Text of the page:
But now Boris found half a dozen anxious people, including Brenda’s friend Jane, gathered in the room that occupied the whole top level of the defense tower. All were crowded around Morton’s sentry chair, watching his viewscreens.
       Pete Kaleta, the colony’s pudgy mayor, was speaking. “It all looks normal at the silver mine; he went in the other direction anyway. Oh, Brazil, very glad you’re here.”
       “What’s it all about?”
       The colonists looked uncertainly at each other. When no one else seemed eager to speak, Jane began. “Jones—Eddie—hardly said a word all the way back here in the boat. But he didn’t seem wild or anything. Just thoughtful.”
       Boris asked: “So what happened when he got here?”
       Kaleta took a deep breath, and spoke. “A pair of men from a tribe just west of here arrived shortly after you four had left on your picnic. They started to set up camp just outside our main gate. One of them, a witch doctor by his face paint, said he wanted to see Jones—Jones has been talking to all the local witchmen. So Morton got Jones on the radio and Jones came back, put on a groundsuit, and walked out through the main gate.”
       “Put on a groundsuit?” asked Boris. “Why?”
       Kaleta gestured nervously. “He didn’t say. I suppose he wanted to impress the natives. Or maybe he just wanted to have the radio handy.”
       There were handier ways than putting on a suit, thought Boris, to carry a radio around.
       The big viewscreen in front of the sentry chair showed the area just outside the main gate. The grass there was littered with bright bits of fabric, scattered wooden boxes, and primitive utensils. In the foreground stood a native pack animal, grazing placidly. Heavy leather straps hung broken from its back; someone or something had torn the panniers from its sides and scattered the contents.
       Don Morton, a powerfully-built young man, swung round in his sentry chair, and took up the story. “Jones went out there in the groundsuit and talked to the natives. I wasn’t paying any particular attention to just what he said—I’m not even sure he had his suit radio on then.” Morton looked at Boris belligerently, as if expecting to be accused of something.
       “All right, go on.”
       When Morton hesitated, Jane said: “I came up here to watch, after Eddie told me he’d rather go out and talk to them alone. The first thing I saw was one of the Kappans outside offering Eddie a drink. He poured it from a funny kind of bottle—I’ve never seen one just like it before. And then Eddie did radio in. He said something like, ‘Hey, better have a stomach pump ready, just in case.’ He didn’t drink whatever it was right away. He still had his helmet on, and was standing there talking to the witch doctor.”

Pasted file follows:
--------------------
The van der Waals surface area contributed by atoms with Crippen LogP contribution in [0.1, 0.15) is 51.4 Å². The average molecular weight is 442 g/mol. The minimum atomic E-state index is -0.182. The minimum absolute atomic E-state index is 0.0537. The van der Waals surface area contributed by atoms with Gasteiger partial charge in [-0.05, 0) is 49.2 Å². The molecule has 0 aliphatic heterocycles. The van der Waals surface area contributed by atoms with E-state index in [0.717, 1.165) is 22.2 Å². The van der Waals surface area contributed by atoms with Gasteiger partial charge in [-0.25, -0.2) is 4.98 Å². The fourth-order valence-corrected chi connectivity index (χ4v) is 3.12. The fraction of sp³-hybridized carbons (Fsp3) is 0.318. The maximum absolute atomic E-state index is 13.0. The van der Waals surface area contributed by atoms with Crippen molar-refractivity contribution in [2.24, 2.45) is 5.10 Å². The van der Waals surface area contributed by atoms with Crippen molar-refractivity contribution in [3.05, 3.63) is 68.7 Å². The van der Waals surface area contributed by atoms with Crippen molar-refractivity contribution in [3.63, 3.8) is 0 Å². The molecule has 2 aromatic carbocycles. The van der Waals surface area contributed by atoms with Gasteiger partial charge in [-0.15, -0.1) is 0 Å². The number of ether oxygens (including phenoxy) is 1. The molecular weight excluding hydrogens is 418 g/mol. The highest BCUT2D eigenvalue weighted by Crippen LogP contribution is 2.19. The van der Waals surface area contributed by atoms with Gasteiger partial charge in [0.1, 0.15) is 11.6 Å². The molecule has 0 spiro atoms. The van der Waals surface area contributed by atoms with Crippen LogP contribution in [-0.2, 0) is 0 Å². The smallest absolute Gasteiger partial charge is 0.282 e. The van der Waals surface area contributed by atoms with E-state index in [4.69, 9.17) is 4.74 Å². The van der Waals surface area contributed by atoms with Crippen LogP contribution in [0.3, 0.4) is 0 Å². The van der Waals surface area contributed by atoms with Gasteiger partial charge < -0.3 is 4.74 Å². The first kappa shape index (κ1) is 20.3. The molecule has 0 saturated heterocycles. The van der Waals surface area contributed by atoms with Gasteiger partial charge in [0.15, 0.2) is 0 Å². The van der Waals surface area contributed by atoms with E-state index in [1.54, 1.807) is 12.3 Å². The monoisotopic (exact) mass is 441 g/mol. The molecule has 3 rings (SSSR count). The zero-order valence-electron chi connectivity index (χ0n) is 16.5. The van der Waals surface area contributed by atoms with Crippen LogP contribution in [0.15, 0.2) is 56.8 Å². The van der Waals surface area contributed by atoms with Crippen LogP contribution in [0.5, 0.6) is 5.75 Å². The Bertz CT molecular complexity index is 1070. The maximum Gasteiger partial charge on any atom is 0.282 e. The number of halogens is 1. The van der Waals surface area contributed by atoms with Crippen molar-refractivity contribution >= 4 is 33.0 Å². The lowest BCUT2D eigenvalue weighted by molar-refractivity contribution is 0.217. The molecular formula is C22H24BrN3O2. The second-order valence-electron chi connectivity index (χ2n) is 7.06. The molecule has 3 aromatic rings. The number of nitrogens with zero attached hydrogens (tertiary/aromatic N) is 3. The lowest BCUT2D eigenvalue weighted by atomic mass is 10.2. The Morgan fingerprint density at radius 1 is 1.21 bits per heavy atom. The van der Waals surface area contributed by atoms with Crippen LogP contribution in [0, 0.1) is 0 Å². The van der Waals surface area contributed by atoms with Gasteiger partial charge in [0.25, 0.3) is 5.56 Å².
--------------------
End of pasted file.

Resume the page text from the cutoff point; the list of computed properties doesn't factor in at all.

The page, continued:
“Morton, I wish you’d called me,” said Mayor Kaleta, staring into the viewscreen.
       Morton shifted nervously in his chair. “Well, anyway, Jones sounded like he was serious about the stomach pump. So I called up the infirmary, and talked to Doc, here.”
       Doc pulled thoughtfully at a heavy mustache. “What that stuff was, I can’t imagine. I wouldn’t expect a small amount of any Kappan drink to have much effect on an Earthman—unless it was meant to be a poison. You know, Kappans and Earth-descended are remarkably similar in their biology, even for two prime-theme human races; I’ve seen experimental skin grafts made to take from one to the other. Anyway, as Morton says, I did get a stomach cleaner ready.”
       Morton took up the story again. “By the time I finished talking to Doc, Jones had his helmet off, and was starting to drink, from a little cup. He took a sip, and then he stood there talking for another minute; I don’t know what about. Then he gulped the rest of the stuff down. Then, first thing I knew, he and the Kappans were arguing. I was just starting to pay closer attention when I guess he must have shut off his radio. I have no idea what the fight was about.” Morton looked at Jane.
       She said: “Well, I saw Eddie step forward, shouting at the Kappans. I guess he was threatening them. They backed away; they looked frightened and surprised.”
       “Jones grabbed at them,” said Morton. “He knocked them down behind those bushes there. I think he must have killed them; you know the power in those suits. Then he tore the baskets off the pack animal and scattered all the stuff inside, as if he were looking for something. By that time I was already calling you and the mayor.”
       Mayor Kaleta seemed much worried. But he had nothing to say, for the moment.
       “What kind of suit did Jones put on?” Boris asked.
       “Heavy ground armor,” Morton answered. “We keep two suits of it ready, just in case. We’ve never needed it.”